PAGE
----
The sculpture is in the form of an open book and is constructed in Corten steel and bronze. Corten is a weathering steel which oxidises on the surface; it forms a protective skin and therefore requires no maintenance and to my eye, it looks thoroughly at home among the hills which MacDiarmid loved.

When we got home, Sue tried out our new bench and declared it to be very comfortable even in January.

 

sue and mrs t at bench

We marvelled at the rosemary, which thanks to the protected spot that it lives in, is still in flower…

december rosemary

…and then we went in to a lunch of curried parsnip soup and cheese flan provided by Mrs Tootlepedal.

Sue is one of the recorder group with whom I have played for many years and after lunch, she and I played a selection of duets while Mrs Tootlepedal got on with the crochet blanket she is making.

All too soon, it was time for Sue to head for home and while Mrs Tootlepedal continued with her crochet, I made an unavailing effort to solve the Saturday prize crossword.  Usually these crosswords yield to concentrated effort but today’s one has got me baffled.  I shall sleep on it and try again tomorrow.

All being well, we shall see Sue again tomorrow as she sings in our Carlisle choir and it meets for the first time in 2019 tomorrow afternoon.  I am looking forward to it.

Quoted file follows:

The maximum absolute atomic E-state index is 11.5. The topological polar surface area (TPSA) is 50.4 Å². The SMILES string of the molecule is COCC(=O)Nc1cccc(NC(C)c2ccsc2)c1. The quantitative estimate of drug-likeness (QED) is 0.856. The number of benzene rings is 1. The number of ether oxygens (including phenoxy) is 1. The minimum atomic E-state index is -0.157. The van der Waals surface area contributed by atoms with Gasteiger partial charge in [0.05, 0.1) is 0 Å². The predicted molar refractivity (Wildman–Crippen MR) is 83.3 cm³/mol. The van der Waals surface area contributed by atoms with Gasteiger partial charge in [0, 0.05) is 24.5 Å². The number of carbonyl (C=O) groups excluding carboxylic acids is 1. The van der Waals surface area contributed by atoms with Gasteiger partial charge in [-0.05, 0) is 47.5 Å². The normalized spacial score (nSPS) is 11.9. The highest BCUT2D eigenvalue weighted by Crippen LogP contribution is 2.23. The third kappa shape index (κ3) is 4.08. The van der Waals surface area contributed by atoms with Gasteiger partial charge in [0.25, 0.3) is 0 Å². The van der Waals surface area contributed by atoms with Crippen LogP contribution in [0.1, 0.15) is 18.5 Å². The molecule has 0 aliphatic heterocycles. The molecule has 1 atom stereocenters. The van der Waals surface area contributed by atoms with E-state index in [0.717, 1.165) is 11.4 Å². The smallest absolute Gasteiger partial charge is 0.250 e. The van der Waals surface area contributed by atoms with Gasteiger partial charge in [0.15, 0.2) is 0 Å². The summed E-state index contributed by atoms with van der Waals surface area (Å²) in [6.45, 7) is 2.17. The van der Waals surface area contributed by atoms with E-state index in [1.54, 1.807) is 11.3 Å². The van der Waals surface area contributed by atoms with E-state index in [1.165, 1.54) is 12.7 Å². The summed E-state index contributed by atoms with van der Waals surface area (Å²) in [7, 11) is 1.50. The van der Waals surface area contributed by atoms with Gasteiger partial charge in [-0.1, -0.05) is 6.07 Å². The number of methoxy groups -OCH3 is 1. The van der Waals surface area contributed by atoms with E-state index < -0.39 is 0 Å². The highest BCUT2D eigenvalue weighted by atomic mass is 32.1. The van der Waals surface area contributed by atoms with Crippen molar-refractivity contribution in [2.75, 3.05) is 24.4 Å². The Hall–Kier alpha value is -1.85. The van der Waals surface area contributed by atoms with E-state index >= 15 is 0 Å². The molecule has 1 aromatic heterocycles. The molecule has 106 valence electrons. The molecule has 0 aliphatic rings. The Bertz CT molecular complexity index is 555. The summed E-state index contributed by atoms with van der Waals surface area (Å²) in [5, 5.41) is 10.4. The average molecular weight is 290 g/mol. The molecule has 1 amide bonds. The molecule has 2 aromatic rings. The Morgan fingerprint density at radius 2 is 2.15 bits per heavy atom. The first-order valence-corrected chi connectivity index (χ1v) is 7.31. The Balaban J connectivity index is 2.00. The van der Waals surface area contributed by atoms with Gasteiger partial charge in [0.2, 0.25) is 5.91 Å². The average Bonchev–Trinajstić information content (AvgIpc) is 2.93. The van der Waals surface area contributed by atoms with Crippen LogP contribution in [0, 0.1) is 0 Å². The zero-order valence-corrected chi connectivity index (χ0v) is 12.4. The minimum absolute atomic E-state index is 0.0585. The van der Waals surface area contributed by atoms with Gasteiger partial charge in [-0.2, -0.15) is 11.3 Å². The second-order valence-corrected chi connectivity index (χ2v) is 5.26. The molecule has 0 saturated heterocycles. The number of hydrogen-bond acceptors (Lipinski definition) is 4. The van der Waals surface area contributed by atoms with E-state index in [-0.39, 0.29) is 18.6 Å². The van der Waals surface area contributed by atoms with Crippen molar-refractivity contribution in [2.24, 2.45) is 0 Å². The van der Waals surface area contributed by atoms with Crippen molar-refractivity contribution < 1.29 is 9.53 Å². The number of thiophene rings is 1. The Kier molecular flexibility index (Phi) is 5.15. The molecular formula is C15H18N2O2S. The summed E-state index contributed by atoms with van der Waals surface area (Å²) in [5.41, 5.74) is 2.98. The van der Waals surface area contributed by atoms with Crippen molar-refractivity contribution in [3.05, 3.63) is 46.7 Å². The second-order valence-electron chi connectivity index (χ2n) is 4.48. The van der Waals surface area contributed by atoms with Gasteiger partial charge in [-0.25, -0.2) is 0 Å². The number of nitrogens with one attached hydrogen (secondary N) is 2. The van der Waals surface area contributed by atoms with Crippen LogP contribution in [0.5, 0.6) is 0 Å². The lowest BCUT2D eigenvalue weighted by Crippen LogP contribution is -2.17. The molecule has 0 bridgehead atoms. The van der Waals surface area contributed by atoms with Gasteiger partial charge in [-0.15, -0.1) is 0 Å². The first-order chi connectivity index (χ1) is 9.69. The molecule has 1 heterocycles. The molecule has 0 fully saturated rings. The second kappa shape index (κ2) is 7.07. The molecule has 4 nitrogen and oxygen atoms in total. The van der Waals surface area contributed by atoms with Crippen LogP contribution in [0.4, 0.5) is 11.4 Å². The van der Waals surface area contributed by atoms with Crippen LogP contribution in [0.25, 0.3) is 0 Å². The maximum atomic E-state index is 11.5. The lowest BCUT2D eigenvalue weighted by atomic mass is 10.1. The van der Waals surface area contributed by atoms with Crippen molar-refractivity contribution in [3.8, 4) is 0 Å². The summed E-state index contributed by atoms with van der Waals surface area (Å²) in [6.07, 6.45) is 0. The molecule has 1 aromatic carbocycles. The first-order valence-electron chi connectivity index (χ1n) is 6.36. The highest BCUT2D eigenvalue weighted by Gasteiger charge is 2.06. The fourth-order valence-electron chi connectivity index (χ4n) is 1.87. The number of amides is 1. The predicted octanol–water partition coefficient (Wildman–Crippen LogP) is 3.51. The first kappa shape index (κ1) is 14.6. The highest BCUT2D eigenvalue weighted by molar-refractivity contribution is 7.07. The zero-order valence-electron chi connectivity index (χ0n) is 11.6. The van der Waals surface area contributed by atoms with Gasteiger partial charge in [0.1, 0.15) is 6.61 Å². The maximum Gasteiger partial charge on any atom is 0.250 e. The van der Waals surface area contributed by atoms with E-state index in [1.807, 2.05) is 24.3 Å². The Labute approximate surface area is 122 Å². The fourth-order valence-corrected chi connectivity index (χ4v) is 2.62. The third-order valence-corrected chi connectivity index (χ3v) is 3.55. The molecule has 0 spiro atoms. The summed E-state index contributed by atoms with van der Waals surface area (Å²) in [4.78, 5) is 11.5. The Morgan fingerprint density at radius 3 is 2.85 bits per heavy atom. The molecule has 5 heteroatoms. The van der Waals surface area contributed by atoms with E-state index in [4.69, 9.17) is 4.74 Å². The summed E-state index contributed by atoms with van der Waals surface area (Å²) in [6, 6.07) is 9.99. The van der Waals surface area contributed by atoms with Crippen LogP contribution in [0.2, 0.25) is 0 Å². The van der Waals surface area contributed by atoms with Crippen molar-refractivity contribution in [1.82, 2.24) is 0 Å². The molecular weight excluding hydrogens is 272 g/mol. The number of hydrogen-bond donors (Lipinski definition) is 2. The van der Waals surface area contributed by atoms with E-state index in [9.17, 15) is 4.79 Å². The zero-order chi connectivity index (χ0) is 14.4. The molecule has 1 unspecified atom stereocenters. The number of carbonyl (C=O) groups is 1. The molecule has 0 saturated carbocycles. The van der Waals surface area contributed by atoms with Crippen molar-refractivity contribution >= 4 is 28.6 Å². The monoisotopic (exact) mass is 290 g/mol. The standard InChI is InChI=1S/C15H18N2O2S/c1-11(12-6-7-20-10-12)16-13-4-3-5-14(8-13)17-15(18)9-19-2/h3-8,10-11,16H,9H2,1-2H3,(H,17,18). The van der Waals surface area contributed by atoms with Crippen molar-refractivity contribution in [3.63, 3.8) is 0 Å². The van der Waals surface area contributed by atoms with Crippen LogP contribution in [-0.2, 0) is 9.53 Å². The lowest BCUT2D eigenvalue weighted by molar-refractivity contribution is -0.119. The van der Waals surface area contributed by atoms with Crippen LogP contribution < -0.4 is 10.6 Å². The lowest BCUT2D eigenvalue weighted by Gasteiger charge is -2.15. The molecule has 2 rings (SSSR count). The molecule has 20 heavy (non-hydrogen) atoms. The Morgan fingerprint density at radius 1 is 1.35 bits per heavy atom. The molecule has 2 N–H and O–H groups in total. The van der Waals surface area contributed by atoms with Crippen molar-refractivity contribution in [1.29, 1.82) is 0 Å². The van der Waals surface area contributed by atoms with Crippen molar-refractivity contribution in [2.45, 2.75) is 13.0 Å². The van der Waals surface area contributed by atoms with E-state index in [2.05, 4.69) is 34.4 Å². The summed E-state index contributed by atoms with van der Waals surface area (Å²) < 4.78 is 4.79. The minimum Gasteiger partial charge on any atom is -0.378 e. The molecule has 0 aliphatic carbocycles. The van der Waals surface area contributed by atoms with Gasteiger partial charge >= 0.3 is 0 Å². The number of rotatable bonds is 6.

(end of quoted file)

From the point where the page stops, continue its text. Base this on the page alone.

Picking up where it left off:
There are not one but two flying birds of the day today which is cheering.

two flying goldfinches

Read Full Post »

Today’s guest picture from my brother Andrew shows what was on the other side of the lake at Locko Park.

Locko Park (2)

It was zero degrees when we got up and -1 when I came to write this post.  In between it crept up to +1 in the middle of the day.  I didn’t go cycling.

I thought that the chill might bring in more birds and there were a few chaffinches about..

two chaffinches

..but not many.

straight up chaffinch

For one reason or another, we had a very lazy morning with a late coffee.  Then I made a pot of vegetable soup for lunch and I ate a lunch of soup, bread and cheese.  Then, since the sun was shining, I thought that I ought to go for a short walk just to stretch my legs after yesterday’s hilly effort.